Dosing begins in trial of AlloNK, NK cell therapy for lupus nephritis

Study involves patients who have relapsed, not responded to treatment

Patricia Inacio, PhD avatar

by Patricia Inacio, PhD |

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The first patient has been dosed in the U.S. as part of a clinical trial testing AlloNK, an experimental natural killer (NK) cell therapy candidate, in patients with lupus nephritis, one of the most common and severe complications of lupus.

The open-label Phase 1 trial (NCT06265220) is running as a collaboration between Lupus Therapeutics and Artiva Biotherapeutics, and will test the safety and efficacy of AlloNK in adults whose lupus nephritis has returned or didn’t respond to standard-of-care treatments.

Artiva said participants will receive AlloNK in combination with rituximab (sold as Rituxan, among other brands) or obinutuzumab (sold as Gazyva), two B-cell-depleting antibody-based therapies. Both target CD20, a protein found on the surface of B-cells, ultimately killing them.

Before receiving treatment, patients must undergo a process called lymphodepletion, in which chemotherapy agents are given to wipe out a patient’s disease-causing immune cells.

“Lupus nephritis is among the most severe manifestations of systemic lupus erythematosus,” Kenneth Kalunian, MD, professor of medicine and director of the University of California San Diego Lupus Center, said in an Artiva press release. “Many patients do not respond to standard therapies. Examining new treatments could provide more novel options for this patient demographic.”

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Lupus nephritis seen in as many as 2 of 3 U.S. lupus patients

In lupus, B-cells are dysfunctional and overactive, driving the production of harmful antibodies directed against a patient’s own healthy tissues. This leads to excessive inflammation and organ damage. When this attack is directed against the kidneys, it can lead to lupus nephritis.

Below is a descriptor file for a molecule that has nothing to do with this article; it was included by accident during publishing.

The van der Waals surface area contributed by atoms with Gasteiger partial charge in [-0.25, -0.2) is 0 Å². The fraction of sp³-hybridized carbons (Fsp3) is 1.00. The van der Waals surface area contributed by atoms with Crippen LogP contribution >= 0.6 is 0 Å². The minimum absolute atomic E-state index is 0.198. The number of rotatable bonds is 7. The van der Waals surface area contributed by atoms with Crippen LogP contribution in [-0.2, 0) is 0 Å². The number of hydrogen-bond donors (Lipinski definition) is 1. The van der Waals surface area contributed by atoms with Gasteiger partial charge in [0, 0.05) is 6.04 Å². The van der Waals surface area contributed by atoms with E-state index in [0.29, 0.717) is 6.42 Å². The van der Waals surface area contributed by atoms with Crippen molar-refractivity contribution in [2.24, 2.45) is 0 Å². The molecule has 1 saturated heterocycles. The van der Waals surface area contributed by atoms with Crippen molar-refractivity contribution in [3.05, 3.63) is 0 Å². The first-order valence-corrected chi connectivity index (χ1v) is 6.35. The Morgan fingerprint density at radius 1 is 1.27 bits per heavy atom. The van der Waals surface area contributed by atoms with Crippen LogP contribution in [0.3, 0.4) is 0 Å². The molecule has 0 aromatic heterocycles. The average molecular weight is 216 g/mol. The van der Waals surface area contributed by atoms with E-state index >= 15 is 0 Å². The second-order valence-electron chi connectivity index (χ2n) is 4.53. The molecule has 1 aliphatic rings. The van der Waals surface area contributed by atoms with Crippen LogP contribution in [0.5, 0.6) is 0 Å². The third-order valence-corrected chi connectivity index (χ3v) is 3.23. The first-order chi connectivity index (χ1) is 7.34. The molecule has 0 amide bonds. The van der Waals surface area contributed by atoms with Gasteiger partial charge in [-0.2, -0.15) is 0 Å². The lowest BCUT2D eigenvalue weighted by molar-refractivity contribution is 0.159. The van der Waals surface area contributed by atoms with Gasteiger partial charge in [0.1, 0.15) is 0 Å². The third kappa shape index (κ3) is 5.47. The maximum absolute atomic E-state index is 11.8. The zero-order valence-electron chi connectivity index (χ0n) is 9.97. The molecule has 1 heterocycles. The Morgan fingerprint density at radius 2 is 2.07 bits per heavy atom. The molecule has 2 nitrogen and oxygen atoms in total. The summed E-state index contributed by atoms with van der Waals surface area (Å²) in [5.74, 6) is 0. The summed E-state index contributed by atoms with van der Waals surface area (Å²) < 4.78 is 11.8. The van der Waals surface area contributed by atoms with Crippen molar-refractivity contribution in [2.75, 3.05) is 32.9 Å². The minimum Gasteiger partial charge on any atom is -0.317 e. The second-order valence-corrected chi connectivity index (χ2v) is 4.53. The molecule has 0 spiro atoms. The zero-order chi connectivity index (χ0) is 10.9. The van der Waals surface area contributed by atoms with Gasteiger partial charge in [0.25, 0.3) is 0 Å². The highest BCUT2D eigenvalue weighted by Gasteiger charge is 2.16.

As many as two of every three lupus patients in the U.S. are estimated to develop lupus nephritis. Current treatments include the use of immunosuppressants and antibodies that specifically target certain immune proteins, but their efficacy is limited.

AlloNK was designed to boost the effectiveness of antibody-based therapies that deplete disease-causing B-cells. It is an allogeneic therapy, composed of NK cells derived from the umbilical cord blood of healthy donors.

With its manufacturing platform, Artiva can grow enough active NK cells from healthy donors to treat hundreds or thousands of patients. The cells can be frozen and stored for ready, off-the-shelf use, offering the opportunity for repeat dosing in outpatient settings. Compared with other immune cells used in cell therapies, NK cells also have a lower risk of triggering unwanted immune reactions and don’t require genetic manipulation to recognize a specific protein on B-cells.

“We are excited to bring AlloNK to patients with autoimmune disease,” said Fred Aslan, MD, CEO of Artiva. “To our knowledge, this is the first time a patient has received an allogeneic NK cell therapy candidate in a U.S. clinical trial for treatment of an autoimmune disease.”

According to the company, AlloNK has shown promising activity in a Phase 1/2 trial (NCT04673617) in patients with hard to treat B-cell non-Hodgkin lymphoma (NHL), a type of blood cancer, when given along with rituximab.

“We are encouraged by the activity of AlloNK in our NHL trial, demonstrating AlloNK’s ability to drive B-cell depletion and helping validate the therapy’s potential mechanism of action,” Aslan said. “Furthermore, our ability to combine AlloNK with CD20, CD19, or CD38 directed monoclonal antibodies gives AlloNK the versatility to target distinct B-cell subpopulations across different autoimmune diseases.”